"Homeward serenely she walked with God's benediction upon her:

When she had passed it seemed like the ceasing of exquisite music"

Her grave lies next to the Church of St Michael in Ford Village. Its stone was designed in 1891 by George Frederic Watts, and the slab by Watts's wife Mary Seton Watts. It is a Grade II Listed Building protected by law.

References[edit]

  1. ^ "Person Page 2384". thePeerage.com. Retrieved 10 June 2009. 
  2. ^ "The Stuarts of Highcliffe by Robert Franklin". Natula.co.uk. Retrieved 10 June 2009. [dead link]
  3. ^ "Weddings in the New Forest". Highcliffe Castle. Retrieved 10 June 2009. [dead link]
  4. ^ "Lady Waterford Hall. pictures from national parks photos on webshots". Travel.webshots.com. 24 July 2006. Retrieved 10 June 2009. 
  5. ^ "Lady Waterford Hall, Ford, Northumberland | Online Booking". Ntopsearch.com. Retrieved 10 June 2009. 
  6. ^ "Children's Books and Their Illustrators by Gleeson White – Project Gutenberg". Gutenberg.org. Retrieved 10 June 2009.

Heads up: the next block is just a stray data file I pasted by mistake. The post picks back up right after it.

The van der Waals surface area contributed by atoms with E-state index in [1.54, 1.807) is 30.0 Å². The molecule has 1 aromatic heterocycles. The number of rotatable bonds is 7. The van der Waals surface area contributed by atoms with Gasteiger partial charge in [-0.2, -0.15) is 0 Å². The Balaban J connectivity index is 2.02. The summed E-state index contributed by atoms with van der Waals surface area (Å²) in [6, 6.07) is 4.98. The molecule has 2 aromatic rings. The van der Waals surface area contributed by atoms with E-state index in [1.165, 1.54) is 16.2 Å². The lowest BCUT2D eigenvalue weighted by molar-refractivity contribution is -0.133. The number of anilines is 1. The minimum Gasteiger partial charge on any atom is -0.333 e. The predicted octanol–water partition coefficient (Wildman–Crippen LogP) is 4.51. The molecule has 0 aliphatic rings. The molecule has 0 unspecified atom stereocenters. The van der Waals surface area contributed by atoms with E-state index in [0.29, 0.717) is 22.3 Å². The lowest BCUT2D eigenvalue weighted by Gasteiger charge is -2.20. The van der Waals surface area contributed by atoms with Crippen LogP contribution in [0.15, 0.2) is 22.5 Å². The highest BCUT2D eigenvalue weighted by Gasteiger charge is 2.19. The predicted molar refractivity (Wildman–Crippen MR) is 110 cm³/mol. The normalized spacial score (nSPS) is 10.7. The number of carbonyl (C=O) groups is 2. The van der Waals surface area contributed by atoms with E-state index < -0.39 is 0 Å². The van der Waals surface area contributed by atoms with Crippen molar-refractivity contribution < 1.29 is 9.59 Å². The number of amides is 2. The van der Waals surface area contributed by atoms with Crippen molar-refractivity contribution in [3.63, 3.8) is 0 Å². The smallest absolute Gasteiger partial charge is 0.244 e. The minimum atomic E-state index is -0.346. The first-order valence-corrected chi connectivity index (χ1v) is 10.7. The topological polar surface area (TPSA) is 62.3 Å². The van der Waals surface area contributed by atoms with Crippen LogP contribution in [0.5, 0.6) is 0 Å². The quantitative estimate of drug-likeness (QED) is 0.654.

7. ^ "Art/Museums – Ruskin, Turner and the Pre-Raphaelites". Thecityreview.com. 28 May 2000. Retrieved 10 June 2009. 
  8. ^ "Settlement and Society". Dcda.org.uk. Retrieved 10 June 2009. 

Bibliography[edit]

  • Sublime & instructive; letters from John Ruskin to Louisa, Marchioness of Waterford, Anna Blunden and Ellen Heaton – Virginia Surtees (1972)
  • The story of two noble lives : being memorials of Charlotte, Countess Canning, and Louisa, Marchioness of Waterford – Augustus Hare (1893)
  • Neville, H.M. "Under a Border tower: sketches and memories of Ford castle, Northumberland, and its surroundings, with a memoir of its late noble châtelaine, Louisa marchioness of Waterford"; Newcastle upon Tyne, Mawson, Swan, & Morgan, 1896.
  • The Stuarts of Highcliffe – Robert Franklin

External links[edit]